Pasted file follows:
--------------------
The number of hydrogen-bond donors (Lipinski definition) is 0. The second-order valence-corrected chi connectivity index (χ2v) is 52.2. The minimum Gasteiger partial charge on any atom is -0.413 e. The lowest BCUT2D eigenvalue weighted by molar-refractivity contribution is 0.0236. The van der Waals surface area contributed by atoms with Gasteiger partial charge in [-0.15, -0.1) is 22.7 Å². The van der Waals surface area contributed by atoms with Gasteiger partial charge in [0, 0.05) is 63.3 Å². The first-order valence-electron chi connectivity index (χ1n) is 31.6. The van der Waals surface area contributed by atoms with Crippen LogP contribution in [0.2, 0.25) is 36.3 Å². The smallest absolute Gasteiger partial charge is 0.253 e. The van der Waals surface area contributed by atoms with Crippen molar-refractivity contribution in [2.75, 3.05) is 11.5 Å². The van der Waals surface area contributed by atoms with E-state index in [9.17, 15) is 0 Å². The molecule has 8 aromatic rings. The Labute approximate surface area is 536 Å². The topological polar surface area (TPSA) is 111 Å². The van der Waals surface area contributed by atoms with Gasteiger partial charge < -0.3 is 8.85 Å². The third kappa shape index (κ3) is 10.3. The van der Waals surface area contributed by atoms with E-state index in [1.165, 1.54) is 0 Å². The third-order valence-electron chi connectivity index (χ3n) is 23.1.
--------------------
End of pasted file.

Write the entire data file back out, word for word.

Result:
The number of hydrogen-bond donors (Lipinski definition) is 0. The second-order valence-corrected chi connectivity index (χ2v) is 52.2. The minimum Gasteiger partial charge on any atom is -0.413 e. The lowest BCUT2D eigenvalue weighted by molar-refractivity contribution is 0.0236. The van der Waals surface area contributed by atoms with Gasteiger partial charge in [-0.15, -0.1) is 22.7 Å². The van der Waals surface area contributed by atoms with Gasteiger partial charge in [0, 0.05) is 63.3 Å². The first-order valence-electron chi connectivity index (χ1n) is 31.6. The van der Waals surface area contributed by atoms with Crippen LogP contribution in [0.2, 0.25) is 36.3 Å². The smallest absolute Gasteiger partial charge is 0.253 e. The van der Waals surface area contributed by atoms with Crippen molar-refractivity contribution in [2.75, 3.05) is 11.5 Å². The van der Waals surface area contributed by atoms with E-state index in [9.17, 15) is 0 Å². The molecule has 8 aromatic rings. The Labute approximate surface area is 536 Å². The topological polar surface area (TPSA) is 111 Å². The van der Waals surface area contributed by atoms with Gasteiger partial charge < -0.3 is 8.85 Å². The third kappa shape index (κ3) is 10.3. The van der Waals surface area contributed by atoms with E-state index in [1.165, 1.54) is 0 Å². The third-order valence-electron chi connectivity index (χ3n) is 23.1.